It is under this backdrop that software licensing cases take hold, and based on this (or no evidence at all as mentioned above) the “love letter” is sent threatening $150,000 or more in copyright infringement liability. I even had one callous copyright attorney tell me “we could file for a federal court order and raid the company servers and laptops and seek to shut the business down.” I asked him what evidence he would be basing that on – again, I received no response out of a “policy not to disclose our evidence.” So the game goes.
Does anyone think this is right? The software representatives will then say “the software licenses demand that your client undergo a full “voluntary” audit.” I ask which license are you referring to? The response is normally “I don’t know which one, but any license they have will have that language.” Strange right?
Aiding and abetting trade secret theft by software audit law firms
I had one small business owner ask me how they could prevent TRADE SECRET THEFT. I asked what their trade secrets consisted of. This company had its own configuration of software which allowed them to run their business in a more efficient and streamlined manner than their competitors. They took every measure possible to make sure that employees understood that the type of software used, and configuration of the corporate IT was a corporate trade secret that needed to be protected. Non-disclosure agreements were used, and the duty to maintain the strict secrecy of the internal networks was part of the employee company manual signed by the employee or contractor.
For new readers of my website, trade secrets are one form of intellectual property. Most states offer some protection for trade secrets, and by way of example, California’s trade secret statute (California Civil Code Section 3426.1 et seq.) says the following:
“(d) “Trade secret” means information, including a formula, pattern, compilation, program, device, method, technique, or process, that:
(1) Derives independent economic value, actual or potential, from not being generally known to the public or to other persons who can obtain economic value from its disclosure or use; and
(2) Is the subject of efforts that are reasonable under the circumstances to maintain its secrecy.”
As you can see by this, there are LOTS of different types of trade secrets a corporation or small business may have. From customer lists, to business formulas, IT infrastructure environments, use of software programs and other methods, techniques or processes. A company that takes measures to avoid disclosure of these items (or other companies that are obligated to keep information safe and secure under HIPAA (medical) or GLB (financial) privacy and cybersecurity laws) are entitled to have this information protection from improper disclosure or use by disgruntled ex-employees or corporate insiders hell bent on committing acts of corporate espionage, at times holding a company ransom.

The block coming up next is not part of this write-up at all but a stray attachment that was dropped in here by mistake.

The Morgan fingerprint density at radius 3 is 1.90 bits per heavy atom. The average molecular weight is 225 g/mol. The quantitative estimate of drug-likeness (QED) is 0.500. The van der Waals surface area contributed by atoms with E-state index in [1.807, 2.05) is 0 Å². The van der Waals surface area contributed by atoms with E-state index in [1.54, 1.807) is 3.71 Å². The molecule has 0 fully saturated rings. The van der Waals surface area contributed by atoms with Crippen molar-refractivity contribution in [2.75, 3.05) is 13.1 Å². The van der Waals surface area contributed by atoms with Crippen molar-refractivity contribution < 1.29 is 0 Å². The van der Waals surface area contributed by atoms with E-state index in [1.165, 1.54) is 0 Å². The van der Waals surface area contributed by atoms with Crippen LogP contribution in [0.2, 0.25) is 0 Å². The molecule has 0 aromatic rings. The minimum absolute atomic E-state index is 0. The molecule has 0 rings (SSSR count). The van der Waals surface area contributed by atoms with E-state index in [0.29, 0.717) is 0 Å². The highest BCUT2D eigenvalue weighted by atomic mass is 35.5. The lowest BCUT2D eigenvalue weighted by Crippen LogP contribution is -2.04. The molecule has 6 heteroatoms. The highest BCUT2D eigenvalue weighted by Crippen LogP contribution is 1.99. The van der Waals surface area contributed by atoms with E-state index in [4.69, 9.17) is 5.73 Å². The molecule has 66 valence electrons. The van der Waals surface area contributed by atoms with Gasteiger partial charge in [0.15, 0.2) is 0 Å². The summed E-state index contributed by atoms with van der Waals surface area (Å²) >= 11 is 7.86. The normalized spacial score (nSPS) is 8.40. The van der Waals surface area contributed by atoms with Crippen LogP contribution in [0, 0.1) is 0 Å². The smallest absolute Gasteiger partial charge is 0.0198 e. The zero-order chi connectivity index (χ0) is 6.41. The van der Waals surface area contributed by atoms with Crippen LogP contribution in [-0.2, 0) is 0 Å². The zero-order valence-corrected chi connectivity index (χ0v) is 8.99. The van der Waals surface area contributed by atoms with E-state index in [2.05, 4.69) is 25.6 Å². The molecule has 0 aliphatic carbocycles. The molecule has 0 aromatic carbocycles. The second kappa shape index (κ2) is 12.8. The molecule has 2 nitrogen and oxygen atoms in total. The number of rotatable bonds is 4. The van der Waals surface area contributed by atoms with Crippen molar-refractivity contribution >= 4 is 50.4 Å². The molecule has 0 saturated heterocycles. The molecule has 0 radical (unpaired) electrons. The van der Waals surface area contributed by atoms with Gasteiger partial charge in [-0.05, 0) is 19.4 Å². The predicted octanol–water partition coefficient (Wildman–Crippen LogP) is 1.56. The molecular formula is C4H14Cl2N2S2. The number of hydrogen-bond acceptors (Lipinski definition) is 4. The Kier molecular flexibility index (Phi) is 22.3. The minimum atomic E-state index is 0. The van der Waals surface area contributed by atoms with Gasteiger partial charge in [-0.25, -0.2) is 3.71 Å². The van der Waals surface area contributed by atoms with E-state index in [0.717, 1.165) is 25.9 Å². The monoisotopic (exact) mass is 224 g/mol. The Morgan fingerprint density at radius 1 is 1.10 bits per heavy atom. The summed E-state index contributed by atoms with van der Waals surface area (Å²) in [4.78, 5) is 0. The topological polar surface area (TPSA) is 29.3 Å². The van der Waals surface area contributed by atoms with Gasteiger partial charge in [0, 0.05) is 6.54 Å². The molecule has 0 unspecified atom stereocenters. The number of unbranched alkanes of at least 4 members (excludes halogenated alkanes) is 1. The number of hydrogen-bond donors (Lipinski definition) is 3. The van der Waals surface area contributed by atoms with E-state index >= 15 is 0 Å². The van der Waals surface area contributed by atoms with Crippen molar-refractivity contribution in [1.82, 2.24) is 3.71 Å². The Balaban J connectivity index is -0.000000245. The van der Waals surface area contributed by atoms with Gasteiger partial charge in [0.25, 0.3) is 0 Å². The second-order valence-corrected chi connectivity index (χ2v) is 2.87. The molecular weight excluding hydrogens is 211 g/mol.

Aiding, abetting and assisting a “secret informant” in pulling off disclosure of the trade secret and assisting in the attempts to put a small company out of business or disrupt their need to run their businesses is not something that should be taken lightly.
Under California trade secret law, “misappropriation” of a trade secret is defined:
(b) “Misappropriation” means: (1) Acquisition of a trade secret of another by a person who knows or has reason to know that the trade secret was acquired by improper means;
Obtaining trade secrets by “improper means” is also defined in the statute:
(a) “Improper means” includes theft, bribery, misrepresentation, breach or inducement of a breach of a duty to maintain secrecy, or espionage through electronic or other means. Reverse engineering or independent derivation alone shall not be considered improper means.
These are the types of things that ca arise in a software licensing case. The software company badly wants to protect against piracy and police its software (this is a legitimate business interest of their to protect their intellectual property), and they may be willing to use ANY INFORMANT that comes its way, through the internet, phone call, email, etc. But the informant who is NOT VETTED IS NOT RELIABLE and the software company and the “informant” both risk liability for theft of corporate trade secrets or acts of corporate sabotage. One cannot simply turn a blind eye to the legitimate intellectual property rights of another company. In short, you have a battle of the intellectual property.
Keep in mind, where the theft or espionage causes damages, the statutes and case law provide for recovery of attorney fees in some cases. Here is what the relevant code section says: